Activation of a carbon–carbon bond in solution by transition-metal insertion

Abstract

CLEAVAGE of carbon–carbon bonds by transition-metal-containing heterogeneous catalysts forms the basis of one of the most important industrial processes, the refining of petroleum to chemicals and fuels1. But the generally low product selectivity observed with heterogeneous systems is a significant drawback. For this reason, much effort has been devoted to developing transition-metal complexes that can be inserted into C–C bonds in homogeneous media, as such catalysts can operate under mild, easily controlled conditions and might offer high selectivity and reactivity. Metal insertion into C–H bonds is well known2,3–5, but, except in a few special cases2,6–12, C–C bonds are generally unreactive towards insertion of transition metals in solution. Here we report the selective activation of a simple C–C bond by a mononuclear rhodium complex in a neutral homogeneous medium (tetrahydrofuran solution). We are able to effect Rh insertion into a C–C bond in a diphosphinoxylene, in which this bond is favourably oriented towards the transition-metal centre. The competing reaction of insertion into C–H is suppressed by the use of an overpressure of H2. We suggest that this approach might lead to a general strategy for C–C activation in homogeneous systems.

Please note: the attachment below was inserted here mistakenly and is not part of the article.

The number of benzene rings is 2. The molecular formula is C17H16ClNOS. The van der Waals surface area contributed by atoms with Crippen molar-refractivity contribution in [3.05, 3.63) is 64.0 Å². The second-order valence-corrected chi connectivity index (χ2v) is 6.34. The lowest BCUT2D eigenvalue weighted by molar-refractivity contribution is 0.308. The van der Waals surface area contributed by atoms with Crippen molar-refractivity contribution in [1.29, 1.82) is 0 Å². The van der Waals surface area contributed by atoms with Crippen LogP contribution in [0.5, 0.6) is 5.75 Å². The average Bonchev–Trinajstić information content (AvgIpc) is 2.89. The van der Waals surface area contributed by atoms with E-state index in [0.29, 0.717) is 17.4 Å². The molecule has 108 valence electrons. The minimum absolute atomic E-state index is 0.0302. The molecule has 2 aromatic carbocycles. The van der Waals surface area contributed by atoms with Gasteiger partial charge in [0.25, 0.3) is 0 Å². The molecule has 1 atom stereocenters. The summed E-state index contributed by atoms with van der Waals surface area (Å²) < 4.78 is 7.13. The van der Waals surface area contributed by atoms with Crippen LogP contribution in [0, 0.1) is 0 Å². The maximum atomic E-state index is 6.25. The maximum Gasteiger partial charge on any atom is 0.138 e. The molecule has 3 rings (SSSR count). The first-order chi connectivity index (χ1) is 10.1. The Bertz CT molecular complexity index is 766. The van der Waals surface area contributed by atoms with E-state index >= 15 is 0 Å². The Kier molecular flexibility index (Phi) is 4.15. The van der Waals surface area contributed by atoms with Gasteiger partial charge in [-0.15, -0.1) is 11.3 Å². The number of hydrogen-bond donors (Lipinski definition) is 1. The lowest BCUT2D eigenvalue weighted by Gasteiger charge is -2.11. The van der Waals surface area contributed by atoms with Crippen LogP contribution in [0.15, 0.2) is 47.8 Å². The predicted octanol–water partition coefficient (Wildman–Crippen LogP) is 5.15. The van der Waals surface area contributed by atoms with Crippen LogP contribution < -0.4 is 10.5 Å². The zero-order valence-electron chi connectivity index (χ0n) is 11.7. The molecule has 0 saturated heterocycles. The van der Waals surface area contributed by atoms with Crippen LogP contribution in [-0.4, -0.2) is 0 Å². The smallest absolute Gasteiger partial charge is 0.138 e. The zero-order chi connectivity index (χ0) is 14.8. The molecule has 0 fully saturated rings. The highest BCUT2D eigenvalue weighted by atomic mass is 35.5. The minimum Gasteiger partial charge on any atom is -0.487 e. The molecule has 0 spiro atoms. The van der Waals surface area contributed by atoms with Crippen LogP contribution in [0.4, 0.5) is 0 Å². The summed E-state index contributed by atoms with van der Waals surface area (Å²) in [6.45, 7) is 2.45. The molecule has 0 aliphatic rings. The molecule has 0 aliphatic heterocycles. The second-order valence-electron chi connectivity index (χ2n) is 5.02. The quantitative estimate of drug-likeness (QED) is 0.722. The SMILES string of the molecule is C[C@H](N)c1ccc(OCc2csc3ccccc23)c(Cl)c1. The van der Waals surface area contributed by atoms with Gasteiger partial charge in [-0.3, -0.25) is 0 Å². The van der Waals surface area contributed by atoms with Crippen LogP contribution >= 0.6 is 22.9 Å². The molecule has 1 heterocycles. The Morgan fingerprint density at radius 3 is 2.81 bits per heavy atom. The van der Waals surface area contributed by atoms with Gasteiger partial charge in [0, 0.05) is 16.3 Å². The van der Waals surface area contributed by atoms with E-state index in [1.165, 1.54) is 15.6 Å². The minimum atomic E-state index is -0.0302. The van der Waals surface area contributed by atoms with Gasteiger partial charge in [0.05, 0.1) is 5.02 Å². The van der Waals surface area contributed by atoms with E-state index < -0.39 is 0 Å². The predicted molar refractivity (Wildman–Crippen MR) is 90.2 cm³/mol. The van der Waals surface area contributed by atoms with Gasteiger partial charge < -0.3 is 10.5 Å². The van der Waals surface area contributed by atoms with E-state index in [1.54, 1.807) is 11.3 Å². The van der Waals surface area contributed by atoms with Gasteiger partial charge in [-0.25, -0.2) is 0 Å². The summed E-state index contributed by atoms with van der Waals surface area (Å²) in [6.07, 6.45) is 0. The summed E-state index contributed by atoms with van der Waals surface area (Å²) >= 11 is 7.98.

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Gozin, M., Weisman, A., Ben-David, Y. et al. Activation of a carbon–carbon bond in solution by transition-metal insertion. Nature 364, 699–701 (1993). https://doi.org/10.1038/364699a0

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